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Dirt - It isn't all the same.

Then he told them many things in parables, saying: “A farmer went out to sow his seed. As he was scattering the seed, some fell along the path, and the birds came and ate it up. Some fell on rocky places, where it did not have much soil. It sprang up quickly, because the soil was shallow. But when the sun came up, the plants were scorched, and they withered because they had no root. Other seed fell among thorns, which grew up and choked the plants. Still other seed fell on good soil, where it produced a crop—a hundred, sixty or thirty times what was sown.

~ Matthew 13:3-8

To the untrained eye and unknowing observer, dirt is dirt. To the farmer, dirt is ideally suited for specific crops. Some dirt is great for growing crops while other dirt is better for pasture land. Some dirt isn’t great for growing much of anything because it is unable to hold the needed moisture long enough to allow seeds to germinate and grow. Other dirt can grow just about anything because it is rich in the nutrients almost every plant needs.

Jesus knew he was talking to a group of people whose livelihoods depended on the local crops. If they weren’t farmers themselves, they knew farmers. Everyone was aware that a bad crop meant the entire community would have to scramble to find food until the next year. Everyone lived with the fear and worry of multiple years without a crop.

Given this, Jesus knew that his audience understood the importance of good soil in the quest to get a good crop. So when we described the seed which landed along the path being eaten by birds, they likely nodded along remembering the birds which had eaten the seed they themselves had sown too close to the path. And when Jesus talked of the seed sown in the midst of rocky soil springing up quickly only to wither away quickly, they remembered the local farmer who tried to sow a crop in rocky soil. His audience knew the hazard of weeds taking over a field.

And they all knew what a good crop growing in a well-cared for soil looked like. They had all seen the crop which flourished. They all knew the potential a single seed had to grow a plant which would grow countless other seeds to be eaten or planted again the next spring.

For me there are two challenges to ponder in this parable. The first is one I’ve often heard preached. It is the challenge to consider what type of soil most closely matches the conditions of our hearts. How have we received God’s truth? Is it gone before it even has a chance to take root? Or does it die out the moment it faces a challenge? Perhaps it gets a strong start but then you allow the worries of the world to push it to the back burner more and more until the neglect has you wondering if God is still out there.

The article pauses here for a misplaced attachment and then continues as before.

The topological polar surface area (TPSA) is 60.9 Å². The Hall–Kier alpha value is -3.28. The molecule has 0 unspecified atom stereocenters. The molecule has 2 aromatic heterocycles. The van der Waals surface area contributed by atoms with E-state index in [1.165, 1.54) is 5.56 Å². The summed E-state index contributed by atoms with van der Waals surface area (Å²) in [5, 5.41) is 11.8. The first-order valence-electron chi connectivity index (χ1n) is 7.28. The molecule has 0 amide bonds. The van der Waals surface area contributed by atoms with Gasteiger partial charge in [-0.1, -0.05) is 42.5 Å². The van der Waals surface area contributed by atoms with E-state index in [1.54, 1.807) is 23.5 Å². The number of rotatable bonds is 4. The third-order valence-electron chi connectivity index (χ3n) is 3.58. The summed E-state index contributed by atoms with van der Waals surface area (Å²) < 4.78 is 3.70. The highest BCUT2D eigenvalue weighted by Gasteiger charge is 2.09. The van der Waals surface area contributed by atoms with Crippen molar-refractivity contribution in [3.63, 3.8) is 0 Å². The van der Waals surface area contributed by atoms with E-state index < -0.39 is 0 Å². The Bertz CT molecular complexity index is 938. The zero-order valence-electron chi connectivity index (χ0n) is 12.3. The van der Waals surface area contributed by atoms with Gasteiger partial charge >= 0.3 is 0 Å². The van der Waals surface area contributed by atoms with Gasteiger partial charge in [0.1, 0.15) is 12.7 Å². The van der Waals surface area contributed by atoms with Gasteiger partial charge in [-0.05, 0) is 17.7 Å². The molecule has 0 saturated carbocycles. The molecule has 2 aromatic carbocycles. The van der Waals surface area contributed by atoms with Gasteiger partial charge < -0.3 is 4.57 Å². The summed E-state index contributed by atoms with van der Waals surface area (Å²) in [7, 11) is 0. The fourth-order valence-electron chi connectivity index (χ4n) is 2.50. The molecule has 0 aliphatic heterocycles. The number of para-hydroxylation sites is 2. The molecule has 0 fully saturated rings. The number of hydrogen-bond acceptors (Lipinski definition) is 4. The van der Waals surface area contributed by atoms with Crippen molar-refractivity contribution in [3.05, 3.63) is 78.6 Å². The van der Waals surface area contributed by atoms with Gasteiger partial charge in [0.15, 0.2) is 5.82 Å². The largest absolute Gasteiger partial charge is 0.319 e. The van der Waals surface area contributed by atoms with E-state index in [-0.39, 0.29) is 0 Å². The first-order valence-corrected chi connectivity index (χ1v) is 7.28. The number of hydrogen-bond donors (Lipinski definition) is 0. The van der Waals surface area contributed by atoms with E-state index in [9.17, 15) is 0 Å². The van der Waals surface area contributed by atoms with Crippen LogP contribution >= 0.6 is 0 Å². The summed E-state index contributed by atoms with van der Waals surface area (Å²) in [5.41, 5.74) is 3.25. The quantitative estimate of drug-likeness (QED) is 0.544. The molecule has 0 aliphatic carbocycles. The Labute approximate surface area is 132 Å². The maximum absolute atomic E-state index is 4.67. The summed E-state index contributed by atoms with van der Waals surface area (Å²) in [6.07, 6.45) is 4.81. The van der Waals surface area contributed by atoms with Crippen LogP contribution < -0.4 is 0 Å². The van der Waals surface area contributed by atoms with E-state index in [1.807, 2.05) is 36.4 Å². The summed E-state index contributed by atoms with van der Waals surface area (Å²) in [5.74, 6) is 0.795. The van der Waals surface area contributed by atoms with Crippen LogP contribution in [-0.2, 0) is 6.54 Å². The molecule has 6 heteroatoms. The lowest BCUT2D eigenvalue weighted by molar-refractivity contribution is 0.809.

Ideally, the condition of your heart mirrors the good soil which allows the seed of faith to take root and flourish. Spending time reading the Bible, spending time in prayer, gathering with other believers for fellowship and encouragement, and finding those two or three close friends who challenge you and hold you accountable to living the life to which God has called you…these are all part of preparing our hearts to be a place where faith can not only take root but grow and flourish. It’s a good challenge to consider as we strive to grow in our faith.

The other challenge in this passage is to for us to consider where we are investing our energy when sowing seed. All of the soil has potential to grow a crop. But three types of the soil need more work to bring that crop to reality. Often when we share the good news of Christ, we assume that we are always dealing with good soil. But if the ratio of the story holds true to those we interact with in this world, then we are only dealing with good soil around 25% of the time.

The rest of the time, we need to be prepared to put in some preparation work. We might have to chase the birds which would like to swoop in before faith can take root. We might have to provide some extra water and fertilizer to help roots grow deeply beyond the rocky soil at top, giving them a chance to be stronger than we ever imagined. We might have to weed away distractions. We might have accept when things are out of our control and sow seed again and again until it finally beats the odds, takes root, and manages to flourish in less than ideal conditions.

Ultimately, God has the power and ability help seeds of faith grow in any type of soil. We should never forget that truth. But we should also never forget the challenges in sowing seeds of faith both in our own hearts and the hearts of others. Some work will be easy and well received. Some work will be harder and take more time, effort, and patience. All the work will be worth it.

Follow Up:

- Go out and plant some actual seeds. Pick up some seeds at your local garden center and invest some time in caring for them, helping them grow over the coming weeks and months. As you do so, allow God to speak you to about how he helps your faith grow and flourish.

- Go out and plant some seeds of faith. Share a story about how God has impacted your life or provided for you with someone who you don’t normally talk about spiritual things with.

- Say a prayer for farmers. Every year is a challenge for them and a huge act of faith to put a crop in the ground. If you aren’t closely connected to farming, ask around to see if you can get to know a farmer. Consider asking them if you can come and spend some time at their farm to better understand the work that goes into growing a crop each year.


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